69 3 Switching: Transistors
But wait! How do we make an electronic switch? Transistors Many types: BJTs, MOSFETs, IGBTs… Idea: 3 terminals. Current or voltage on one terminal opens/closes the “switch” between two other terminals. Details outside scope of this workshop See ELEC311 and ELEC433 Aside For AC-DC and AC-AC: Thyristors, TRIACs

70 3 Switching: Transistors
Transistor schematic symbols. Left to right (top, bottom): BJTs, MOSFETs, MOSFETs (CMOS symbols), IGBT. [PD] Marc-Alexandre Chan. Original.

71 DESIGN: Buck converter

72 3 DESIGN: Buck converter
Design procedure Choose a chip Follow the chip’s design guide (datasheet) Done!

73 3 DESIGN: Buck converter
MC34063A: Old but reliable Buck, boost, inverting Cheap, easy to use, comes in DIP package Less efficient, low frequencies TI’s “Simple Switcher” series: Five-pin chip, more expensive, efficient enough Need a quick drop-in switching converter? Go for these! Advanced/modern chips (often surface-mount) Current limit, shutdown input, status outputs… Pre-built modules: 100% plug-and-play

74 3 DESIGN: Buck converter
Show the parallel to the theoretical one we showed before. - Explain R_SC is to detect the current, and limit the maximum current if it reaches a limit (for safety of the inductor). Circuit schematic for a buck (step-down) converter from TI’s MC34063A datasheet. [O] Texas Instruments. Educational use.

75 3 DESIGN: Buck converter
Specifications to choose for a step-down converter from the TI MC34063A datasheet. [O] Texas Instruments. Educational use.

76 3 DESIGN: Buck converter
Design guide for a step down (buck) converter from the MC34063A datasheet. Follow this line by line! [O] Texas Instruments. Educational use.

77 3 DESIGN: Buck converter
Follow the guide in the datasheet! Just follow the steps, and proceed, my dear friend! Let’s start with specifications… Name Value 𝑉 𝐶𝐸(𝑠𝑎𝑡) 1.0 V 𝑉 𝐹 0.4 𝑉 𝑖𝑛(𝑚𝑖𝑛) 10.0 𝑉 𝑖𝑛 𝑚𝑎𝑥 13.0 𝑉 𝑜𝑢𝑡 5.0 Name Value 𝐼 𝑜𝑢𝑡 𝑚𝑖𝑛 10.0 mA 𝐼 𝑜𝑢𝑡(𝑚𝑎𝑥) 100 𝑓 𝑚𝑖𝑛 kHz 𝑉 𝑟𝑖𝑝𝑝𝑙𝑒 10 mV VCE(sat): Datasheet. Voltage when switch “on”. For buck, we use Darlington (for boost, non-Darlington). VF: Diode datasheet. Diode forward voltage drop. We will use the SB130T. At 100mA, 0.22 to 0.42V; at 500mA, 0.32 to 0.48V. Let’s say 0.4V is about right. Vin(min,max): self-explanatory, expected input voltages. The chip has a maximum input voltage of 40V (beyond which you may damage it!) Vout: desired output voltage. Must be lower than input voltage. Iout(min,max): desired minimum and maximum output current (at DC a.k.a. AVERAGE). The chip’s switch has a maximum output current of 1.5A: note that this is the peak instantaneous current of the switch, which is twice Iout: or in other words, Iout < Imax/2. Fmin: Minimum frequency. Higher = smaller inductor required or lower minimum current, but more switching losses. Vripple: maximum allowable ripple, peak-to-peak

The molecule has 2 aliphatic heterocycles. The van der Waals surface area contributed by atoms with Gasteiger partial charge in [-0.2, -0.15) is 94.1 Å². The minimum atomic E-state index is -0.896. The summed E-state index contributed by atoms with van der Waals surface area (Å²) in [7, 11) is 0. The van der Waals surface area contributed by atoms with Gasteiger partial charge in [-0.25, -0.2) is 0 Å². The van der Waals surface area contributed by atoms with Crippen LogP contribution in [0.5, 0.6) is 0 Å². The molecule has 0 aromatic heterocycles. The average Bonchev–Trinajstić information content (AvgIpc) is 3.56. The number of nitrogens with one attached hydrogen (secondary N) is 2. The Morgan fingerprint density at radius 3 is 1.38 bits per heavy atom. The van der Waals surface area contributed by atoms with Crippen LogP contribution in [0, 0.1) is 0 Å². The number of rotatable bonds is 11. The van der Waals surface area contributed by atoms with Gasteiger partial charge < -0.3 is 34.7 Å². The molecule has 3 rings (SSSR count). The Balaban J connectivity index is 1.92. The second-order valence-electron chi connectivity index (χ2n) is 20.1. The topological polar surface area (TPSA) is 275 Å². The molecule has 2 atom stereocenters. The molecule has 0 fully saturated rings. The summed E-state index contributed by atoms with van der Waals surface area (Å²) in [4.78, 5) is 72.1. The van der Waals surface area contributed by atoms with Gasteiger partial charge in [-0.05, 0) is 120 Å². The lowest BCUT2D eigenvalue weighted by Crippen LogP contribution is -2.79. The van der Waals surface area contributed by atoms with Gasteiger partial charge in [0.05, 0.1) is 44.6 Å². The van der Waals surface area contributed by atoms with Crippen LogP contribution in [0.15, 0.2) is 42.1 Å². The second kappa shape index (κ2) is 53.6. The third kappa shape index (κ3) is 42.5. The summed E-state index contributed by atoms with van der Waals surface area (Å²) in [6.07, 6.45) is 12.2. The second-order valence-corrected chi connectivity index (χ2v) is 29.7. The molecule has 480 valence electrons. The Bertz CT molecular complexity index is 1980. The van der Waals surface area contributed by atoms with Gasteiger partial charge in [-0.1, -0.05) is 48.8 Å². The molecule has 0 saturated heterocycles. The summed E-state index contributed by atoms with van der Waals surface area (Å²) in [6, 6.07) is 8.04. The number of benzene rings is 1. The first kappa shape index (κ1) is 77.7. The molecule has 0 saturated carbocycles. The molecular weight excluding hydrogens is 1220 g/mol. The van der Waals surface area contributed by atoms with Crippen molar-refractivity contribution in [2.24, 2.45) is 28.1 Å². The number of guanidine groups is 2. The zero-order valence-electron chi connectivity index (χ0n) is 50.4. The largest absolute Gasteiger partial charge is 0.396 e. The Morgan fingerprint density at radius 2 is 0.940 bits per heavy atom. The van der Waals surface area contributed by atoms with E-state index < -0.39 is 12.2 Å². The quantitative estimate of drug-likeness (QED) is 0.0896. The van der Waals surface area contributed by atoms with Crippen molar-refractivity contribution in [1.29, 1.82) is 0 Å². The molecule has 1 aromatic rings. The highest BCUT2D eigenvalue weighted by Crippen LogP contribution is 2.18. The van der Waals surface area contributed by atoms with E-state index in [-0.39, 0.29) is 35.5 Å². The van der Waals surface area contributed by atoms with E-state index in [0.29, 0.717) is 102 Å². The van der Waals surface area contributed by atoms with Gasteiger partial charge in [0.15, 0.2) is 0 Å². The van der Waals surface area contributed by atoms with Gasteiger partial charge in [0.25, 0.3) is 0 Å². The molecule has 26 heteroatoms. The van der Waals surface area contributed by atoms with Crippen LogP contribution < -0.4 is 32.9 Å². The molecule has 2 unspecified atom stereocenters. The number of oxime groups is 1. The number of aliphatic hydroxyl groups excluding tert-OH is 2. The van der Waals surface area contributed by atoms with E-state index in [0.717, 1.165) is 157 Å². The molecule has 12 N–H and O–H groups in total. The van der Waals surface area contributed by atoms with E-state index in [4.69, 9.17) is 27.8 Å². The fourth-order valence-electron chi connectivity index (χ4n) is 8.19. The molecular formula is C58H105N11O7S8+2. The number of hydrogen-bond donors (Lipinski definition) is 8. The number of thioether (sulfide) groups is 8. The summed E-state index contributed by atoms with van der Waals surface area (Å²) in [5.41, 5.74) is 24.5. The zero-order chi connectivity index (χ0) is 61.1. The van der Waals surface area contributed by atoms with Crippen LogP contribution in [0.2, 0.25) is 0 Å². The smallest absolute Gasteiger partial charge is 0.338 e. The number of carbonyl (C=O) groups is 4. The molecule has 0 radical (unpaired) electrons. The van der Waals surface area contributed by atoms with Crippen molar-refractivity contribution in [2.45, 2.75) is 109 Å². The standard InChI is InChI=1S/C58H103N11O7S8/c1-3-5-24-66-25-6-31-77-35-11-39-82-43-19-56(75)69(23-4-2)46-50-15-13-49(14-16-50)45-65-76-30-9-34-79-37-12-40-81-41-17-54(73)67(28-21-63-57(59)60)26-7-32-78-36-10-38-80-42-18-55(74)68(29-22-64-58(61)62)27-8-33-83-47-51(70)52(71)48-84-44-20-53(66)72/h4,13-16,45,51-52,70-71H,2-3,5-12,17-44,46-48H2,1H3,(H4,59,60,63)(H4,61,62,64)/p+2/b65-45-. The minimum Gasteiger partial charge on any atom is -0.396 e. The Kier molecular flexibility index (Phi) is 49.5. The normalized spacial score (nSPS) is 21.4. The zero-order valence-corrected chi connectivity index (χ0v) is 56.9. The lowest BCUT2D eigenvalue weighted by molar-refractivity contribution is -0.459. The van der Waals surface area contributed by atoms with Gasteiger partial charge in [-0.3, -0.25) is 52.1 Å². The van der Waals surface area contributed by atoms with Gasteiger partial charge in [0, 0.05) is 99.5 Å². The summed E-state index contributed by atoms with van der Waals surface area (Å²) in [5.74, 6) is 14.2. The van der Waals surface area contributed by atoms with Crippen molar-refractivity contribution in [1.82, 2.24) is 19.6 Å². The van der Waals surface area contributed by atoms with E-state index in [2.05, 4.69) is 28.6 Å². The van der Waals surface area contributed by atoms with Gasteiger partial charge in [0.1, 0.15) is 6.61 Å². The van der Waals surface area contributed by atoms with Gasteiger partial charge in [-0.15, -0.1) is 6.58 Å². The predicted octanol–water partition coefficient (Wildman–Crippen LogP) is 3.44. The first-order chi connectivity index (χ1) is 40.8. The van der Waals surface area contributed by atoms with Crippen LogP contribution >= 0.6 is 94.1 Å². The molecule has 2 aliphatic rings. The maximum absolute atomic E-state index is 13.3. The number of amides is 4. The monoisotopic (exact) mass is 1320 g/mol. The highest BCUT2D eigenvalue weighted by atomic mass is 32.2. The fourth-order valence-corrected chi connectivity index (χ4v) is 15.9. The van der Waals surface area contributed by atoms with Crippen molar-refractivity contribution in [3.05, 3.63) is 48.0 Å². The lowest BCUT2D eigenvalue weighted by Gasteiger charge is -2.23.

78 3 DESIGN: Buck converter
Now let’s do calculations! 𝑡 𝑜𝑛 𝑡 𝑜𝑓𝑓 = 𝑉 𝑜𝑢𝑡 + 𝑉 𝐹 𝑉 𝑖𝑛 𝑚𝑖𝑛 − 𝑉 𝑠𝑎𝑡 − 𝑉 𝑜𝑢𝑡 = −1−5 =1.35 𝑡 𝑜𝑛 + 𝑡 𝑜𝑓𝑓 = 1 𝑓 = 1 100× =10𝜇𝑠 𝑡 𝑜𝑓𝑓 = 𝑡 𝑜𝑛 + 𝑡 𝑜𝑓𝑓 𝑡 𝑜𝑛 𝑡 𝑜𝑓𝑓 +1 = 10𝜇 =4.255𝜇𝑠 𝑡 𝑜𝑛 = 𝑡 𝑜𝑛 + 𝑡 𝑜𝑓𝑓 − 𝑡 𝑜𝑓𝑓 =10𝜇−4.255𝜇=5.745𝜇𝑠 𝐶 𝑇(𝑚𝑎𝑥) =4× 10 −5 𝑡 𝑜𝑛 =4× 10 −5 ×5.745𝜇𝑠=0.230𝜇𝐹

79 3 DESIGN: Buck converter
𝐶 𝑇 is our first component value! Let’s use 150pF 𝐼 𝑝𝑘 𝑠𝑤 =2 𝐼 𝑜𝑢𝑡(𝑚𝑎𝑥) =2×100𝑚=200𝑚𝐴 𝑅 𝑆𝐶 = 0.3 𝐼 𝑝𝑘 𝑠𝑤 =1.5Ω (safety: not critical to demo) 𝐿 𝑚𝑖𝑛 = 𝑉 𝑖𝑛 𝑚𝑖𝑛 − 𝑉 𝑠𝑎𝑡 − 𝑉 𝑜𝑢𝑡 𝐼 𝑝𝑘 𝑠𝑤 𝑡 𝑜𝑛 𝑚𝑎𝑥 =114.89𝜇𝐻 (wait!) 𝐶 𝑂 = 𝐼 𝑝𝑘 𝑠𝑤 𝑡 𝑜𝑛 + 𝑡 𝑜𝑓𝑓 8 𝑉 𝑟𝑖𝑝𝑝𝑙𝑒 =25𝜇𝐹 → 47μF

80 3 DESIGN: Buck converter
𝑉 𝑜𝑢𝑡 = 𝑅 2 𝑅 1 Therefore 𝑅 2 𝑅 1 =3 Choose kΩ range Closest common values: 𝑅 1 =10𝑘Ω, 𝑅 2 =3.3𝑘Ω Needed because the controller tries to keep the “comparator input” pin at 1.25V Therefore use resistive voltage divider: feedback Get any desired output voltage between 1.25V and 𝑉 𝑖𝑛

81 3 DESIGN: Buck converter
WAIT! 𝐿 𝑚𝑖𝑛 used 𝐼 𝑜𝑢𝑡 𝑚𝑎𝑥 . But we said smaller minimum current ↔ bigger inductor… Also, 𝐿 𝑚𝑖𝑛 maybe bigger for 𝑉 𝑖𝑛 𝑚𝑎𝑥 - try this too! Datasheet mistakes? Recalculate and use biggest 𝐿 𝑚𝑖𝑛 … 𝐿 𝑚𝑖𝑛 = 𝜇𝐻. Crisis averted. (Not for me… oops.) Let’s choose 𝐿=2.2𝑚𝐻 (common value + bigger)

82 3 DESIGN: Buck converter